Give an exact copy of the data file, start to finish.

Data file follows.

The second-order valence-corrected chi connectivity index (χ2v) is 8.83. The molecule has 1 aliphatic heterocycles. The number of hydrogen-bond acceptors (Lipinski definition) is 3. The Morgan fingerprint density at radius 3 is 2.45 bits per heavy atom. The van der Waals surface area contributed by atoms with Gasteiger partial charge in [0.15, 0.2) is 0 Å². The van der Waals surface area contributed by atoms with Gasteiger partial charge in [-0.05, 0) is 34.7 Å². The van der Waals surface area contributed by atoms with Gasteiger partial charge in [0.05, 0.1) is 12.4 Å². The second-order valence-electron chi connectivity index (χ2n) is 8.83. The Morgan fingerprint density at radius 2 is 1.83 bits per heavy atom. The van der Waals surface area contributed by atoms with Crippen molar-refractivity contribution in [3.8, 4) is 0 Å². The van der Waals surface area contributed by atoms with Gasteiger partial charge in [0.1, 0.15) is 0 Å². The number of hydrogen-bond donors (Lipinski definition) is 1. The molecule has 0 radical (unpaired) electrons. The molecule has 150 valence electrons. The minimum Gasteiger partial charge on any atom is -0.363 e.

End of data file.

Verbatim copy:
The second-order valence-corrected chi connectivity index (χ2v) is 8.83. The molecule has 1 aliphatic heterocycles. The number of hydrogen-bond acceptors (Lipinski definition) is 3. The Morgan fingerprint density at radius 3 is 2.45 bits per heavy atom. The van der Waals surface area contributed by atoms with Gasteiger partial charge in [0.15, 0.2) is 0 Å². The van der Waals surface area contributed by atoms with Gasteiger partial charge in [-0.05, 0) is 34.7 Å². The van der Waals surface area contributed by atoms with Gasteiger partial charge in [0.05, 0.1) is 12.4 Å². The second-order valence-electron chi connectivity index (χ2n) is 8.83. The Morgan fingerprint density at radius 2 is 1.83 bits per heavy atom. The van der Waals surface area contributed by atoms with Crippen molar-refractivity contribution in [3.8, 4) is 0 Å². The van der Waals surface area contributed by atoms with Gasteiger partial charge in [0.1, 0.15) is 0 Å². The number of hydrogen-bond donors (Lipinski definition) is 1. The molecule has 0 radical (unpaired) electrons. The molecule has 150 valence electrons. The minimum Gasteiger partial charge on any atom is -0.363 e.